Seven years ago, Zimbabwe was able to feed itself and still export surplus maize to the region. Today there are clinics with no medicine, and pupils are dropping out of school either because parents can’t afford the fees or because the children are starving.

Yet it was Mugabe who as prime minister expanded primary education and made it free for everyone, and opened health clinics in every district. But it is evident now that these good intentions were not backed up by a concern for managerial competence in his administration.

After independence, ZANU-PF soon forgot about its socialist “Leadership Code”, according to which senior party officials were expected to declare their assets and income sources. Mugabe allowed corruption to flourish by failing to ensure officials were prosecuted even when they were named in official investigations.

The same happened with ill-planned and violently executed land revolution launched in 2000, which highlighted the fact that astute management was not a feature of Mugabe’s political projects. Experienced commercial farmers were chased out of their flourishing enterprises, to be replaced by party cronies who saw the farm seizures as an opportunity to become fabulously wealthy without breaking a sweat.

Despite ordering seven land audits so far to see who owns what property, Mugabe has not acted on their findings, which reveal that ministers, local officials and members of the security forces acquired more than one farm each, in breach of the policy’s stated goal of fair land re-destribution.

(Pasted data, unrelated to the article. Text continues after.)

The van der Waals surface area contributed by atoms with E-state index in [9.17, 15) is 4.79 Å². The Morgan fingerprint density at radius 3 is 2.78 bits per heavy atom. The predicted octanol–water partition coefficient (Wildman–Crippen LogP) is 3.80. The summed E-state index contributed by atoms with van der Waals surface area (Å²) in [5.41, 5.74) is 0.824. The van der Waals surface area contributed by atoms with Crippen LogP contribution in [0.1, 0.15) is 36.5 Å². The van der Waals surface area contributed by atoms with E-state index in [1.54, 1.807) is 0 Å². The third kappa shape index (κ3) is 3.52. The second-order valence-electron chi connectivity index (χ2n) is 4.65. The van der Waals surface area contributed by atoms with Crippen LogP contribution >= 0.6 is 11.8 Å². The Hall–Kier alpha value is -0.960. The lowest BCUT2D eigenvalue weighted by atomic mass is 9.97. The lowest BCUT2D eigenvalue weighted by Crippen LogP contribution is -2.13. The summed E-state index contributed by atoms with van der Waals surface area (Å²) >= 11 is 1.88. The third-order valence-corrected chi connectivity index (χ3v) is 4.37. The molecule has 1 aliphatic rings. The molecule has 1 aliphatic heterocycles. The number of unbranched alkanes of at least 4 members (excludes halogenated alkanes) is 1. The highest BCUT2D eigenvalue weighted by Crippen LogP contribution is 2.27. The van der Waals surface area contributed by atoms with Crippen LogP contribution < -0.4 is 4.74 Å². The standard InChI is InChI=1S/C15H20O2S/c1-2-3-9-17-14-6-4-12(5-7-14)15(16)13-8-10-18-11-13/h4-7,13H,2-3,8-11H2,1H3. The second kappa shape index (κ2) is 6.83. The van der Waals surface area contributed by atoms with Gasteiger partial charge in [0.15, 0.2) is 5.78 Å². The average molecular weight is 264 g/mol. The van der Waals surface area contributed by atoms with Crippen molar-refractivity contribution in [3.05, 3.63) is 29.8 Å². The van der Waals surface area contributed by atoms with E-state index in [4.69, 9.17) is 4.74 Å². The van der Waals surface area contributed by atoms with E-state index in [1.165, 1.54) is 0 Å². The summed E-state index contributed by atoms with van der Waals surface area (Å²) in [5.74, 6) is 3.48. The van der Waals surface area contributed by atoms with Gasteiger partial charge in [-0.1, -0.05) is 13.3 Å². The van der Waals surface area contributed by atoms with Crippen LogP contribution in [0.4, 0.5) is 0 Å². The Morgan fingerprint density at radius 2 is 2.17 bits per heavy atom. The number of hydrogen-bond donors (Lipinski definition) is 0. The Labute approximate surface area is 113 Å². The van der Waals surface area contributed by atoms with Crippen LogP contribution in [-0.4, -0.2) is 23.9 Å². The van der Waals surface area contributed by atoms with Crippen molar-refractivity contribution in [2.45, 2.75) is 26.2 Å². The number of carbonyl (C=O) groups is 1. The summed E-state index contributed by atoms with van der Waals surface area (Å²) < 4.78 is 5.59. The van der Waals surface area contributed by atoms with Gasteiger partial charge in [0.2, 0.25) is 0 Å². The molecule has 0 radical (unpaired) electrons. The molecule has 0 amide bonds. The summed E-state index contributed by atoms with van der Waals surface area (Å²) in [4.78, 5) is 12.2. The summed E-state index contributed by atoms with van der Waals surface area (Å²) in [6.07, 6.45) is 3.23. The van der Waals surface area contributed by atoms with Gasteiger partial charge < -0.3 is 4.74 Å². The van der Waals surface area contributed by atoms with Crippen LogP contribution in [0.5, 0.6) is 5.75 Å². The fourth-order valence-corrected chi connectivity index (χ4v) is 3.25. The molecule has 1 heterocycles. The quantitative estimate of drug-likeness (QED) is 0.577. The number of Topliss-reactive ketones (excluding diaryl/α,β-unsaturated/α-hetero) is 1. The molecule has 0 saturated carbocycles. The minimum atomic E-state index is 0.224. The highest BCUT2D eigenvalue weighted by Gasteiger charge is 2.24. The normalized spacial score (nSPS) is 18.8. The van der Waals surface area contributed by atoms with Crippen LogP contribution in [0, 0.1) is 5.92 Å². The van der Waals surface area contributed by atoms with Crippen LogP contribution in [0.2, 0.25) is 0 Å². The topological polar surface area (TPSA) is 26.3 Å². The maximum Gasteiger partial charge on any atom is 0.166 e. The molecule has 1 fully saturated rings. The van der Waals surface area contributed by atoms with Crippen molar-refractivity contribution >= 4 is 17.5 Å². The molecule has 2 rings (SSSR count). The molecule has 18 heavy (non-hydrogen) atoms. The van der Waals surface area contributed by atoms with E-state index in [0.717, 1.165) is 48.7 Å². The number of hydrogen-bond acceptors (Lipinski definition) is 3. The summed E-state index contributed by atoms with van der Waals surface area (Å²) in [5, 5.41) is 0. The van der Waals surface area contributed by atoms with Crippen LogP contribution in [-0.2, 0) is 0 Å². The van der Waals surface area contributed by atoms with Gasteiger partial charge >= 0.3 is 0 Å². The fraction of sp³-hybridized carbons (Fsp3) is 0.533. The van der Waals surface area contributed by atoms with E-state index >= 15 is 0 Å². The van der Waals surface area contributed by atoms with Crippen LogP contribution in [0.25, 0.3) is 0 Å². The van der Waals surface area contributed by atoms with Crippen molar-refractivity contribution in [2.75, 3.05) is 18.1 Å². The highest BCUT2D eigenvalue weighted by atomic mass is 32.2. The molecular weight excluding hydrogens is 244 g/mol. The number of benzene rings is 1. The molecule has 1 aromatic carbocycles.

Similarly, Mugabe has proved unwilling or incapable of acting against senior officials who have been accused of illegally dealing in precious minerals. There are police reports showing that the president knows who is involved, but beyond empty threats, he has done nothing.

“The evidence is there that Mugabe is a poor manager,” said another analyst based in the country. “If he had left office in 1990, when the economy and education were still functioning, his legacy would be unrivalled.

“Unfortunately, he allowed power to go to his head and believes nobody can do better. The result is a disaster that will take decades to repair.”

The analyst said it was difficult for anybody within the system to openly challenge Mugabe for the presidency, because all potential leaders are his creations and are therefore compromised.

“Most senior ZANU-PF officials are beneficiaries of Mugabe’s patronage. He made them who they are,” he said.

The analyst said there were nevertheless officials who would be able to work in collaboration with current opposition members so secure the transition.

“There are many people who can do better, but we have to get Mugabe out of the way first. After all, at independence nobody had any experience in governance. What is needed for new leaders to emerge is an orderly transition and transfer of power,” he said.

“What is the point of the opposition starting all over again when there is a lot of talent to tap into? “We need the best [people] for the leader to succeed.

“Mugabe believes he is the best. And the results are there for all to see.”

Joseph Sithole is a pseudonym used by a reporter in Zimbabwe.